England and Wales, Scotland, Northern Ireland
The Acts covering the award of structured settlements in the United Kingdom are the Damages Act 1996 and the Income and Corporation Taxes Act 1988. Section 3 does not extend to Scotland (see below); otherwise the Damages Act 1996 applies to the whole of the United Kingdom. Tax advantages are granted on that part of the settlement which is to be paid in instalments.
Annuitants are protected against liquidation of the insurer by the provisions of the Policyholders Protection Act 1975 (Sections 10 and 11) to the full amount of the liability, benefit or value of the annuity - Damages Act 1996, Section 4 - (1).
A court may only make an order for a structured settlement to form all or part of the damages awarded "with the consent of the parties" - Section 2 - (1). This has, on occasion, led to courts being unable to award a structured settlement because the defendant (in these circumstances, usually an insurance company) has not agreed to it. Because of this, it has been suggested that the power of the courts should be extended to enable structured settlements to be imposed.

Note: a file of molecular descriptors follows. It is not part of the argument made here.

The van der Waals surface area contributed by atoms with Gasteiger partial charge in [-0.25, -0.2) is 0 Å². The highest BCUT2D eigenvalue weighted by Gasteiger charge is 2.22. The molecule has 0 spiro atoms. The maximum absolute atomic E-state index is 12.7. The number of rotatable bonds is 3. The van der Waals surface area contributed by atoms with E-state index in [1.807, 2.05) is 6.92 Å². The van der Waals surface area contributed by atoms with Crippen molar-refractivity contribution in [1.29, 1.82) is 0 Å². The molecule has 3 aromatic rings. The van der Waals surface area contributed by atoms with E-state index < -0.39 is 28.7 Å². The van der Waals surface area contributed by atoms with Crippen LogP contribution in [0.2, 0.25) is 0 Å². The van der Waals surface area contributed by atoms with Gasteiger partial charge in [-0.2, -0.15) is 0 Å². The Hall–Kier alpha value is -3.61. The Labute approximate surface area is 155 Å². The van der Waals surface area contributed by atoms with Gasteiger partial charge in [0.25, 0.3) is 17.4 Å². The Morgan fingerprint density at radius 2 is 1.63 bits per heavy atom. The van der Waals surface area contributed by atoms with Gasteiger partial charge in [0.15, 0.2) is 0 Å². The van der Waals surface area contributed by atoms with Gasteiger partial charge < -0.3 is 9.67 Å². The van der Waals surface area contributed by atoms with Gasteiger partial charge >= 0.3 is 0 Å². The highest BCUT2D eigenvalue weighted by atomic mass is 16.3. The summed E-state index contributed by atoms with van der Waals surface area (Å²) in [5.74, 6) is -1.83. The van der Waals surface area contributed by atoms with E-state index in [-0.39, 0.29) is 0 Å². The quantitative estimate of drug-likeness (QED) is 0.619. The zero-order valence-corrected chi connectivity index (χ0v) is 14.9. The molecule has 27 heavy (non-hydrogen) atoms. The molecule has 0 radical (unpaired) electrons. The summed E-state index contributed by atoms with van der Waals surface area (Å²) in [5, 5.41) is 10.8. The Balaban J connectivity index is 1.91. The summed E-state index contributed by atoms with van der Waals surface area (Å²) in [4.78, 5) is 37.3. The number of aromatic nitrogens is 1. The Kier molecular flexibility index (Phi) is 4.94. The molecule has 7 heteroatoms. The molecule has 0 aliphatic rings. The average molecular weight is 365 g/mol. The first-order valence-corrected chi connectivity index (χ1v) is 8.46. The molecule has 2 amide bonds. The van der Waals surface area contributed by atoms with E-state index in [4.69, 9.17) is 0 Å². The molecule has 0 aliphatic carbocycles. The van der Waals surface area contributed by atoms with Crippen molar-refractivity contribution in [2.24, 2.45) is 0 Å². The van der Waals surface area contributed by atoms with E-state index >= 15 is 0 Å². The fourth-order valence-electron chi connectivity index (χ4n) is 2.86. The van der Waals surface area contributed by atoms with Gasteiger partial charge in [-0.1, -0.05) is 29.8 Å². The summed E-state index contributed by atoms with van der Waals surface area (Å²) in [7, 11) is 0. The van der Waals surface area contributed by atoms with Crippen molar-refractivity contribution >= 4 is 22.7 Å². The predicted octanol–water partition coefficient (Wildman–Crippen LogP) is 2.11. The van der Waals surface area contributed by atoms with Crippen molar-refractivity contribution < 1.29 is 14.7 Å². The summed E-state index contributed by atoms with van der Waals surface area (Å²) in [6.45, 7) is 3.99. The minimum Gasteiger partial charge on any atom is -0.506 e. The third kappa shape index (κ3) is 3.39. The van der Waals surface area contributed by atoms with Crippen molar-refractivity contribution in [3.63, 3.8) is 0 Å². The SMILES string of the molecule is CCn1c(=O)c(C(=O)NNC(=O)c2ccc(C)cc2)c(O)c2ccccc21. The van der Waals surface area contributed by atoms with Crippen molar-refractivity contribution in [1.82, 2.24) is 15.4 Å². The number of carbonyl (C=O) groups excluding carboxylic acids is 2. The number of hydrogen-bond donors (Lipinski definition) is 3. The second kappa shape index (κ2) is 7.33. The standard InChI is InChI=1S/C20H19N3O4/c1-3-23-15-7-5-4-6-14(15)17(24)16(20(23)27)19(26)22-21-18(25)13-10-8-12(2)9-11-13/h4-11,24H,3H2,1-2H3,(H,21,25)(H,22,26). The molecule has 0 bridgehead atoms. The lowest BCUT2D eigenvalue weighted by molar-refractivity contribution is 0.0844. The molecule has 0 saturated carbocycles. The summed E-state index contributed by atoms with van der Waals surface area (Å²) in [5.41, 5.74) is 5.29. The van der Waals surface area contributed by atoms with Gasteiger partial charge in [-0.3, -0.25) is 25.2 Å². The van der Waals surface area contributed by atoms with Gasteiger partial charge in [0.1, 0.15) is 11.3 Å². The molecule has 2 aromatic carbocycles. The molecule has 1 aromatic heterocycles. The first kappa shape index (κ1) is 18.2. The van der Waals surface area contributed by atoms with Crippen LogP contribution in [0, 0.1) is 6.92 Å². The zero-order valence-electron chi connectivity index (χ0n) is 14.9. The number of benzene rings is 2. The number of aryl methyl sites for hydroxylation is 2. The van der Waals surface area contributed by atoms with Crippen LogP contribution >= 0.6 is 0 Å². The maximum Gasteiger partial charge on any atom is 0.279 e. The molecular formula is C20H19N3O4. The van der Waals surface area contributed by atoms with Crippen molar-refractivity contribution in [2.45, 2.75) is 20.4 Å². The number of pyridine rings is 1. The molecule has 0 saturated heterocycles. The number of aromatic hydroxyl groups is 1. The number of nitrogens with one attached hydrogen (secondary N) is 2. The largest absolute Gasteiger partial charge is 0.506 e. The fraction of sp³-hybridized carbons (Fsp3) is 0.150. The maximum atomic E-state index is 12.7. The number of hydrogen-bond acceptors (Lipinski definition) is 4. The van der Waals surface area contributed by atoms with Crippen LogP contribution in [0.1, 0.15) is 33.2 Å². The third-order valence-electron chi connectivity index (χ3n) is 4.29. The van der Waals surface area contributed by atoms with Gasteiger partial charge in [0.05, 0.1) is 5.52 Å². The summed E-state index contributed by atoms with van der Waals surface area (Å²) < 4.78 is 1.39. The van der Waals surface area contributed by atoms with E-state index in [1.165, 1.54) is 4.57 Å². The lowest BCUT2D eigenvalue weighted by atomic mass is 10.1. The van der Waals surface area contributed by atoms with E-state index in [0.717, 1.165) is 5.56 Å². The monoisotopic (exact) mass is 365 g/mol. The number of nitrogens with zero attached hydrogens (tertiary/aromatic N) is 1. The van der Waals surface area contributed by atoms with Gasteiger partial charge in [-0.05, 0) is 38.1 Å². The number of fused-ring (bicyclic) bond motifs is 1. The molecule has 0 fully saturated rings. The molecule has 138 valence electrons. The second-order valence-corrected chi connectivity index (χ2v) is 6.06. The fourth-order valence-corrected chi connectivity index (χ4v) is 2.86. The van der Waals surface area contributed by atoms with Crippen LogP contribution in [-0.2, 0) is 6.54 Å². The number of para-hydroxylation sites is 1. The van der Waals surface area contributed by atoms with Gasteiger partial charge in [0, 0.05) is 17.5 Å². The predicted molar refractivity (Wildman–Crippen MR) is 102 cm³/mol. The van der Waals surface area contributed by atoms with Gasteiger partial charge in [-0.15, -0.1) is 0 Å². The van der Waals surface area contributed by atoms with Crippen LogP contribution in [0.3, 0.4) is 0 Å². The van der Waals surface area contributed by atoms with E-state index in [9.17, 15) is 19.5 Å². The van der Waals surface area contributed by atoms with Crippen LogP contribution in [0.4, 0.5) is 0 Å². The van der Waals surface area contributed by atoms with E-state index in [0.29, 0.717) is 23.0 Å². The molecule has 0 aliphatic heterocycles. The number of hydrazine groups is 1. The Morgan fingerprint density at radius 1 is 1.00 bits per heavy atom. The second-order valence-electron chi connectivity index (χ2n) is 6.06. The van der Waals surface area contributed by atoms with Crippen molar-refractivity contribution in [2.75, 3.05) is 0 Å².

Section 3 deals with what happens if someone who has been awarded provisional damages and then dies as a result of their injuries. In this case actions may be brought under the Fatal Accidents Act 1976, or in Northern Ireland under the Fatal Accidents (Northern Ireland) Order 1977. Any compensation so awarded must take account of loss of support to dependents.
Section 6 of the Damages Act deals with those who receive their structured settlement payments from a Government department instead of from an insurance company.